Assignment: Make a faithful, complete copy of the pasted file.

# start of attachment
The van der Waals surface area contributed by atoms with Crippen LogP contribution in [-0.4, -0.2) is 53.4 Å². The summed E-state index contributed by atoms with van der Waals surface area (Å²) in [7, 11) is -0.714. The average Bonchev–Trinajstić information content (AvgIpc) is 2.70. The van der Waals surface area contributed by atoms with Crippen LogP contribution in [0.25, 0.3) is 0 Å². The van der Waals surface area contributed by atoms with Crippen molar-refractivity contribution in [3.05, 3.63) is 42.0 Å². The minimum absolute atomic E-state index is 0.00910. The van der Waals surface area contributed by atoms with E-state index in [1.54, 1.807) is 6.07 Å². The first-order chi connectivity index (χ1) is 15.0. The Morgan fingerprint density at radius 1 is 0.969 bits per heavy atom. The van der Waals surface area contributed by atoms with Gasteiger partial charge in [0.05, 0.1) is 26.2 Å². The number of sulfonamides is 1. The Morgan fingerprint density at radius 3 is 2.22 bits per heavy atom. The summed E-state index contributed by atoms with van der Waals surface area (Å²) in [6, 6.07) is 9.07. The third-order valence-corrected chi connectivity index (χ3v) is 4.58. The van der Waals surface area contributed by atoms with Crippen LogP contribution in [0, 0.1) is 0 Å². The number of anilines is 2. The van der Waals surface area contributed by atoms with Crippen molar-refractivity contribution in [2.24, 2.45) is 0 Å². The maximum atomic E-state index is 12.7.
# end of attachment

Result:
The van der Waals surface area contributed by atoms with Crippen LogP contribution in [-0.4, -0.2) is 53.4 Å². The summed E-state index contributed by atoms with van der Waals surface area (Å²) in [7, 11) is -0.714. The average Bonchev–Trinajstić information content (AvgIpc) is 2.70. The van der Waals surface area contributed by atoms with Crippen LogP contribution in [0.25, 0.3) is 0 Å². The van der Waals surface area contributed by atoms with Crippen molar-refractivity contribution in [3.05, 3.63) is 42.0 Å². The minimum absolute atomic E-state index is 0.00910. The van der Waals surface area contributed by atoms with E-state index in [1.54, 1.807) is 6.07 Å². The first-order chi connectivity index (χ1) is 15.0. The Morgan fingerprint density at radius 1 is 0.969 bits per heavy atom. The van der Waals surface area contributed by atoms with Gasteiger partial charge in [0.05, 0.1) is 26.2 Å². The number of sulfonamides is 1. The Morgan fingerprint density at radius 3 is 2.22 bits per heavy atom. The summed E-state index contributed by atoms with van der Waals surface area (Å²) in [6, 6.07) is 9.07. The third-order valence-corrected chi connectivity index (χ3v) is 4.58. The van der Waals surface area contributed by atoms with Crippen LogP contribution in [0, 0.1) is 0 Å². The number of anilines is 2. The van der Waals surface area contributed by atoms with Crippen molar-refractivity contribution in [2.24, 2.45) is 0 Å². The maximum atomic E-state index is 12.7.